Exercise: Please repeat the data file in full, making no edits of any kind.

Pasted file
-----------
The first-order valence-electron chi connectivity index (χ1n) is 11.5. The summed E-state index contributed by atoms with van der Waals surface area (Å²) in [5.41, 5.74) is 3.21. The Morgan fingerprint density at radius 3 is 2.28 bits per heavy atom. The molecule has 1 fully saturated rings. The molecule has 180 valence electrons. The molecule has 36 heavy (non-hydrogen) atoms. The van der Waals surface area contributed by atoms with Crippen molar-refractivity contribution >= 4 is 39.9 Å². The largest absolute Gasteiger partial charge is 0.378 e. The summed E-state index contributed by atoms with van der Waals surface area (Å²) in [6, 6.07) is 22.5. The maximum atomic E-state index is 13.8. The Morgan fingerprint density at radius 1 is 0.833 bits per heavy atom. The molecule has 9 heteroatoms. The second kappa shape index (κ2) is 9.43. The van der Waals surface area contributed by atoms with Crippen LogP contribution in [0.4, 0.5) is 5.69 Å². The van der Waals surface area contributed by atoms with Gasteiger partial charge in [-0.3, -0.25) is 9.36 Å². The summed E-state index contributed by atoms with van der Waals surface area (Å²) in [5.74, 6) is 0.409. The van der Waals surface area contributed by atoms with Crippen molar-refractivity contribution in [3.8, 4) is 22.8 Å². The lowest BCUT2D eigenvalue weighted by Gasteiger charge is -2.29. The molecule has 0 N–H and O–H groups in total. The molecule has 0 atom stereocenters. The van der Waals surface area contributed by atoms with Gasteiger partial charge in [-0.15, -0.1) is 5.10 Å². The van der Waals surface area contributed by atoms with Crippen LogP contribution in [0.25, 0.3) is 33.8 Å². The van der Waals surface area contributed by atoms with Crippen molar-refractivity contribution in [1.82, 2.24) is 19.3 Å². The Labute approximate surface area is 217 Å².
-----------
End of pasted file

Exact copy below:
The first-order valence-electron chi connectivity index (χ1n) is 11.5. The summed E-state index contributed by atoms with van der Waals surface area (Å²) in [5.41, 5.74) is 3.21. The Morgan fingerprint density at radius 3 is 2.28 bits per heavy atom. The molecule has 1 fully saturated rings. The molecule has 180 valence electrons. The molecule has 36 heavy (non-hydrogen) atoms. The van der Waals surface area contributed by atoms with Crippen molar-refractivity contribution >= 4 is 39.9 Å². The largest absolute Gasteiger partial charge is 0.378 e. The summed E-state index contributed by atoms with van der Waals surface area (Å²) in [6, 6.07) is 22.5. The maximum atomic E-state index is 13.8. The Morgan fingerprint density at radius 1 is 0.833 bits per heavy atom. The molecule has 9 heteroatoms. The second kappa shape index (κ2) is 9.43. The van der Waals surface area contributed by atoms with Crippen LogP contribution in [0.4, 0.5) is 5.69 Å². The van der Waals surface area contributed by atoms with Gasteiger partial charge in [-0.3, -0.25) is 9.36 Å². The summed E-state index contributed by atoms with van der Waals surface area (Å²) in [5.74, 6) is 0.409. The van der Waals surface area contributed by atoms with Crippen molar-refractivity contribution in [3.8, 4) is 22.8 Å². The lowest BCUT2D eigenvalue weighted by Gasteiger charge is -2.29. The molecule has 0 N–H and O–H groups in total. The molecule has 0 atom stereocenters. The van der Waals surface area contributed by atoms with Gasteiger partial charge in [-0.15, -0.1) is 5.10 Å². The van der Waals surface area contributed by atoms with Crippen LogP contribution in [0.25, 0.3) is 33.8 Å². The van der Waals surface area contributed by atoms with Crippen molar-refractivity contribution in [1.82, 2.24) is 19.3 Å². The Labute approximate surface area is 217 Å².